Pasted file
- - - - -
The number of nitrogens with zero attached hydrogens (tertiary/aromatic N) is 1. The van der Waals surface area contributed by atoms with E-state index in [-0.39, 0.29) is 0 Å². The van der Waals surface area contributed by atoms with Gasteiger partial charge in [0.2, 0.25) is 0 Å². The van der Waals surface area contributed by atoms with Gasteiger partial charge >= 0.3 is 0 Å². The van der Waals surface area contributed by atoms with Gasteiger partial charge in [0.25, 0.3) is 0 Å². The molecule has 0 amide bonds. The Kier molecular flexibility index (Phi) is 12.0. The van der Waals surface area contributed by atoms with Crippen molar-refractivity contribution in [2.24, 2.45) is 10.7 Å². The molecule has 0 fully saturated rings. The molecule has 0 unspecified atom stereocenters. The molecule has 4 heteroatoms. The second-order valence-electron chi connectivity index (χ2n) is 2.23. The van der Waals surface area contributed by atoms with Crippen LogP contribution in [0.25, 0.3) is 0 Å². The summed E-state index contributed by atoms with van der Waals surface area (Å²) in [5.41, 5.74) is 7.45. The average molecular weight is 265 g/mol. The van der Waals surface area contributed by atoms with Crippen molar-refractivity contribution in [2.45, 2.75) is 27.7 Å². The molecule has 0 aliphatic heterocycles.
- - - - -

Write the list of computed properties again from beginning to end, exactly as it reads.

The number of nitrogens with zero attached hydrogens (tertiary/aromatic N) is 1. The van der Waals surface area contributed by atoms with E-state index in [-0.39, 0.29) is 0 Å². The van der Waals surface area contributed by atoms with Gasteiger partial charge in [0.2, 0.25) is 0 Å². The van der Waals surface area contributed by atoms with Gasteiger partial charge >= 0.3 is 0 Å². The van der Waals surface area contributed by atoms with Gasteiger partial charge in [0.25, 0.3) is 0 Å². The molecule has 0 amide bonds. The Kier molecular flexibility index (Phi) is 12.0. The van der Waals surface area contributed by atoms with Crippen molar-refractivity contribution in [2.24, 2.45) is 10.7 Å². The molecule has 0 fully saturated rings. The molecule has 0 unspecified atom stereocenters. The molecule has 4 heteroatoms. The second-order valence-electron chi connectivity index (χ2n) is 2.23. The van der Waals surface area contributed by atoms with Crippen LogP contribution in [0.25, 0.3) is 0 Å². The summed E-state index contributed by atoms with van der Waals surface area (Å²) in [5.41, 5.74) is 7.45. The average molecular weight is 265 g/mol. The van der Waals surface area contributed by atoms with Crippen molar-refractivity contribution in [2.45, 2.75) is 27.7 Å². The molecule has 0 aliphatic heterocycles.